}

 

        function onCacheCached(e)

        /** DOMApplicationCache: CACHED event's handler

        *   Argument e is the event parameter

        */

        {

            printOutput("<tr><td align='right'><strong>CACHED</strong></td><td>All the resources mentioned in the manifest have been downloaded</td></tr>", 0);

        }

 

        function onCacheNoUpdate(e)

        /** DOMApplicationCache: NOUPDATE event's handler

        *   Argument e is the event parameter

        */

        {

            printOutput("<tr><td align='right'><strong>NOUPDATE</strong></td><td>Manifest file has not been changed. No updates took place.</td></tr>", 0);

        }

 

        function onCacheUpdateReady(e)

        /** DOMApplicationCache: UPDATEREADY event's handler

        *   Argument e is the event parameter

        */

        {

            printOutput("<tr><td align='right'><strong>UPDATEREADY</strong></td><td>Changes have been made to manifest file, and were downloaded.</td></tr>", 0);

        }

 

        function onCacheError(e)

        /** DOMApplicationCache: ERROR event's handler

        *   Argument e is the event parameter

        */

        {

            printOutput("<tr><td align='right'><strong>ERROR</strong></td><td>An error occured while trying to process manifest file.</td></tr>", 0);

        }

 

        function onCacheObselete(e)

        /** DOMApplicationCache: OBSELETE event's handler

        *   Argument e is the event parameter

        */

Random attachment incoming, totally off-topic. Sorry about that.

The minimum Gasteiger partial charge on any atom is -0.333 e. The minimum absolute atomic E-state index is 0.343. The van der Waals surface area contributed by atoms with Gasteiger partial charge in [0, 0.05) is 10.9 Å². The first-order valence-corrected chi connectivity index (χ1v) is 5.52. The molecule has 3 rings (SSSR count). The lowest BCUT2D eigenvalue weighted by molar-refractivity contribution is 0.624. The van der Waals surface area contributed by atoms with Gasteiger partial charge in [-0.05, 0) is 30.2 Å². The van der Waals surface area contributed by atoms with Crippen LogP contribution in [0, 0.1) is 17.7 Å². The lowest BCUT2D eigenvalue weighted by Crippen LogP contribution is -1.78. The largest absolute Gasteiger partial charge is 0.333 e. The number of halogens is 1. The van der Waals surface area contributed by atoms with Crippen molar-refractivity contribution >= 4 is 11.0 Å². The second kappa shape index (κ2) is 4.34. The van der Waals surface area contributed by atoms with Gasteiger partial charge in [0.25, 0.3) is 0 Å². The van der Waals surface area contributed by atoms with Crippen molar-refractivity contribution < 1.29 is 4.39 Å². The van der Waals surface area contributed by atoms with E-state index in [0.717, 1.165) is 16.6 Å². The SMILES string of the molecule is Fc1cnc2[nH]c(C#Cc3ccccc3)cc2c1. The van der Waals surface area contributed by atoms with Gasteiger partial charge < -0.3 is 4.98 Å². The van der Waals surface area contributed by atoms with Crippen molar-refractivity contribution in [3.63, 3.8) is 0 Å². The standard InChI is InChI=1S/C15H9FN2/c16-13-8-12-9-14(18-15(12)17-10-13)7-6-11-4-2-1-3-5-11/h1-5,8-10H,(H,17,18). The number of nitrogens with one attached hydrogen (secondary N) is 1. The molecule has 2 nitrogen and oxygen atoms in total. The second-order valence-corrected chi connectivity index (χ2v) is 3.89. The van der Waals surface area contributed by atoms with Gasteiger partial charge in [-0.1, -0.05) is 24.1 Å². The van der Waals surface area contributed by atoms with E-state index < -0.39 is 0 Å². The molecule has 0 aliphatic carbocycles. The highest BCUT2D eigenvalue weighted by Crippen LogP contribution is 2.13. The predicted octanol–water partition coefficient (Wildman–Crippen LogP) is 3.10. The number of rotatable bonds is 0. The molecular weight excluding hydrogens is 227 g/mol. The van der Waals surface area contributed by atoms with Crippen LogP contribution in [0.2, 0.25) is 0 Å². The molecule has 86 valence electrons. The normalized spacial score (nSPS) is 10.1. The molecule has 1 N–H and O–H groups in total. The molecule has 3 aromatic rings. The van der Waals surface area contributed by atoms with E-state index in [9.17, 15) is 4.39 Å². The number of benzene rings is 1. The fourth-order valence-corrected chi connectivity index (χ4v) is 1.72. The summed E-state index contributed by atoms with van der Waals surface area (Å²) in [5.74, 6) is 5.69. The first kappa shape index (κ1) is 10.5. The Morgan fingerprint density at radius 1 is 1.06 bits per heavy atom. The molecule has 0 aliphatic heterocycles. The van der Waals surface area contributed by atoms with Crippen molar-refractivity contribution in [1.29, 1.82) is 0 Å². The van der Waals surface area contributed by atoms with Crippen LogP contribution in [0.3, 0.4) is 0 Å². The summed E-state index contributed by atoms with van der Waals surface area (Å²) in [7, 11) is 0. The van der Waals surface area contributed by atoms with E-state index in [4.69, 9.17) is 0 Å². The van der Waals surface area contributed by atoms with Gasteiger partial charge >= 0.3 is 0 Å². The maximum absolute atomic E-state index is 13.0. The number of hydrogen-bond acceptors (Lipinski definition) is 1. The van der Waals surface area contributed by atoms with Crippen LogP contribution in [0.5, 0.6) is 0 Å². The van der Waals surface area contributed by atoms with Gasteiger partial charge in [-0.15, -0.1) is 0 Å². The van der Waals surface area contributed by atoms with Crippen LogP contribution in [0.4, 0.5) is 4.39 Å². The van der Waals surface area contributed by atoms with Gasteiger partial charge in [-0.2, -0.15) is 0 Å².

{

            printOutput("<tr><td align='right'><strong>OBSOLETE</strong></td><td>Either the manifest file has been deleted or renamed at the source</td></tr>", 0);

        }

 

        function onCacheDownloading(e)

        /** DOMApplicationCache: DOWNLOADING event's handler

        *   Argument e is the event parameter

        */

        {

            printOutput("<tr><td align='right'><strong>DOWNLOADING</strong></td><td>Downloading resources into local cache.</td></tr>", 0);

        }

 

        function onCacheProgress(e)

        /** DOMApplicationCache: PROGRESS event's handler

        *   Argument e is the event parameter

        */

        {

            printOutput("<tr><td align='right'><strong>PROGRESS</strong></td><td>Download in process.</td></tr>", 0);

        }

 

 

        function printOutput(eventName, statusMessages, howToTell)

        /**

        * Outputs information about an event with its description

        * @param {String} eventName Should be one of the event being processed by appCache when this message is sent

        * @param {String} statusMessages The message string to be displayed that describes the event

        * @param {Integer} howToTell Specifies if the output is to be written onto document(0) or alert(1) or both(2)

        */

        {

            try {

                if (howToTell == 2) {

                    document.getElementById("stat").innerHTML += formatComment(eventName, statusMessages);

                    window.alert(statusMessages);

                }

                else if (howToTell == 0) {

                    document.getElementById("stat").innerHTML += formatComment(eventName, statusMessages);

                }

                else if (howToTell == 1) {

                    window.alert(statusMessages);

                   

                }

            }

            catch (IOExceptionOutput) {

                window.alert(IOExceptionOutput);

            }

        }

 

        function formatComment(eventName, statusMessage) {

            statusMessage = "<tr><td align='right'><strong>" + eventName + "</strong></td><td>" + statusMessage + "</td></tr>";